“I don’t have any way to help you right now,” she told her sister, “but I’ll see what I can find.”

She went on and came to the man in the red robe. “Would you like to see what my string can do?” he asked.

“I would very much like to see what your string can do,” she said.

The man held one end of the string and cast the other. The string got longer and thicker until it became a long rope. Then the man pulled it back, and it turned into a short piece of string again.

“This is a magic string,” said the little girl, and the man nodded. “I’m a little girl who until very recently was a slave. My sister is in a pit, and we are far from home. I think I need a magic string very much. I have little to trade with, but I could offer you my friendship and this medium-sized waterskin.”

“You are most generous,” said the man in the red robe. He gave her the string, took the waterskin, and vanished.

The little girl went back to the pit that her oldest sister was in. She held one end of the magic string and cast the other into the pit. It turned into a long thick rope, and she was able to pull her older sister out.

“You sure took long enough getting me out of there,” she said. “I’m going to go get the water.”

Before long they had come to the second pit, where the second sister was. “Get me out of here!” she yelled, but her older sister said. “It serves you right. You wouldn’t help me get out of my pit, and I’m not going to help you get out of this one.” Then she ran on in the direction of the water.

But the little girl used her magic string to get the second sister out of the second pit, and they both went off looking for the water. Before long they caught up to the oldest sister, who was sitting on one side of a deep canyon. On the other side was a fountain of water.

“It was all a trick,” said the oldest sister. “That man lied about this being the way to the water. We can’t get across, so we’ll just sit here and die of thirst.”

“It’s not fair,” said the second sister.

But the little girl looked into her magic mirror, and she saw herself throwing the string across the canyon. The string went all the way across, and then turned into a wooden bridge. She saw all three sisters cross the bridge, but when they got to the other side the bridge wouldn’t change back into a string. “I guess I’d rather have a bridge than a string,” she said. So she cast the string across the canyon, and it turned into a bridge just as the mirror had predicted.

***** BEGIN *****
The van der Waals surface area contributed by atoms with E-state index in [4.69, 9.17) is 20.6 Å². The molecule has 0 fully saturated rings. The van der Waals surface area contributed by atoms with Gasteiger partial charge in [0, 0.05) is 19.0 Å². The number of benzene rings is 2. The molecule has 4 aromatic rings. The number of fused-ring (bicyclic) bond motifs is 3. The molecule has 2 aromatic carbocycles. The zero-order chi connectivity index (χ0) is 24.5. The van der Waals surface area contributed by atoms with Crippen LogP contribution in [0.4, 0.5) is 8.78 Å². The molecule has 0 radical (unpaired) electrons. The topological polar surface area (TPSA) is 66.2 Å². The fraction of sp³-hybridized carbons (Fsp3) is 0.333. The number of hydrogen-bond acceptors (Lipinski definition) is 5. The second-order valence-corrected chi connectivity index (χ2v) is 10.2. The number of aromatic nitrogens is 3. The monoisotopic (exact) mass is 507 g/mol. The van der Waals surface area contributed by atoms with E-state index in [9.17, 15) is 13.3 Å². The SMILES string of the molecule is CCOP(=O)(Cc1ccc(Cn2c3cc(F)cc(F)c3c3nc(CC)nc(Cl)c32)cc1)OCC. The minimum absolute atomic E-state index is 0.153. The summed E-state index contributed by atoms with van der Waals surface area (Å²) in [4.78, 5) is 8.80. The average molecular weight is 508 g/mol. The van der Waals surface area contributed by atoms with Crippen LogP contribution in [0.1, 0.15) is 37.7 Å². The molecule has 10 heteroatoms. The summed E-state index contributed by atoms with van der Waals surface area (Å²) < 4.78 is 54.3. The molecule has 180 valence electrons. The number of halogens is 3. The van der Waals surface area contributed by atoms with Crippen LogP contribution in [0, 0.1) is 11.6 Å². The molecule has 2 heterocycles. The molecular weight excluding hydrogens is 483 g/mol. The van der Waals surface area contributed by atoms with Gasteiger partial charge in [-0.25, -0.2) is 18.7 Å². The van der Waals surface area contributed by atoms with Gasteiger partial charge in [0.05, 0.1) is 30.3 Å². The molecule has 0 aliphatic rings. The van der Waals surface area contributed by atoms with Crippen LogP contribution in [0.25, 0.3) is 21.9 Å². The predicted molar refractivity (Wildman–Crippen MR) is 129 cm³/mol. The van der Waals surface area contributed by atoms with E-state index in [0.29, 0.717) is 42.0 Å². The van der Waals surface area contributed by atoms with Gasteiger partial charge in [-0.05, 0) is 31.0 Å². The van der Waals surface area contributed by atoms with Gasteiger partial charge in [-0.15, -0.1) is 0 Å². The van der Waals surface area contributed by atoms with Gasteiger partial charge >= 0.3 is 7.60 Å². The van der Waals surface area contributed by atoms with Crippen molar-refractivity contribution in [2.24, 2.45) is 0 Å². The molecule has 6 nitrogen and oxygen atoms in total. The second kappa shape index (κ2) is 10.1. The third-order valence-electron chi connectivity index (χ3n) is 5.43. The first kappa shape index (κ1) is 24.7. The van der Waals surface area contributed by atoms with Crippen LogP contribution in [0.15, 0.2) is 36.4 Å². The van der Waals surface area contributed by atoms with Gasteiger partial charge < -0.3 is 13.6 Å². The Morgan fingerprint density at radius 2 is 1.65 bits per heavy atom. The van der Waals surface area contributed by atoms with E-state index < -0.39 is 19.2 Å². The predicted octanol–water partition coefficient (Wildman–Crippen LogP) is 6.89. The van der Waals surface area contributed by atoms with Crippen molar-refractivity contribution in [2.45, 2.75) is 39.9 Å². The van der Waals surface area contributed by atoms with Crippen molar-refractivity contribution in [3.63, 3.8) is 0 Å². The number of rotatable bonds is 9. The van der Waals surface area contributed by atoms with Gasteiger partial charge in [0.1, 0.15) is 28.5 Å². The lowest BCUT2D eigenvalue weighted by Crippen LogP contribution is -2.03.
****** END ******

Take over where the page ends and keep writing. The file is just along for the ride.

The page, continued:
The sisters ran across the bridge toward the fountain. But a man in a white robe stood in their way. “This is my water,” he said. “Why should I let you drink it?”

“I’m a princess,” said the oldest sister. “So do what I say and bring me some water.”

The man said nothing and did not move.

“I’m really thirsty,” said the second sister, “and if you won’t give me any water I’ll cry and you won’t like it.”

“I don’t doubt that,” said the man. But he didn’t move.

Then the little girl walked up close to him and said, “I know who you are.”

“Who am I?” asked the man in white.

“You were the man in red,” said the little girl. And as soon as she said it, he changed into the man in red. “And you were the man in yellow,” she said. And again he changed. “And you were the goat,” she said. And he turned into the goat.

Then the goat said, “So what? What will you give me for my water?”

“And you are the god Hermes,” the girl said. “You already have much more than I could ever give you.”

The goat stepped aside, and the girls ran to drink from the fountain. When they had all drunk as much as they wanted, the little girl filled the big waterskin. The goat came and knelt down, and she put it on his back. She looked into the mirror, saw which way to go, and started walking. The goat followed, and her sisters yelled, “Hey, wait for us.”

The little girl turned this way and that way, going whichever way the mirror said. And sometime the next day they came out of a cave not far from their father’s palace. The little girl went out into the light, but the goat blocked the way of the sisters. “If you ever try to take your sister’s mirror,” it warned, “you will find yourselves somewhere far worse than those pits.” Then it trotted back into the cave and was gone.

The king and queen were overjoyed to have their princesses back, and they gave the girls everything they wanted. After a year had gone by, they married the oldest daughter to the son of the king of a very rich and powerful city. The next year, they married the second daughter to the son of the king of a less rich and less powerful city–where she never did in fact build a temple to Hera. And the year after that, they married the youngest daughter to a prince from a poor, small city.

But the third prince was a wise young man, and he knew a good wife when he saw one. After his father the king died, he and the young princess ruled their kingdom together. They were both wise and clever, and made very good decisions. And whenever even they didn’t know what to do, the princess (who was now a queen) would look into her magic mirror for advice. And if she didn’t know what the image in the mirror meant, she asked her friend, the god Hermes, for help.

With such wisdom guiding it, the kingdom couldn’t help but do well. And before long, it was the richest and most powerful kingdom in the whole world.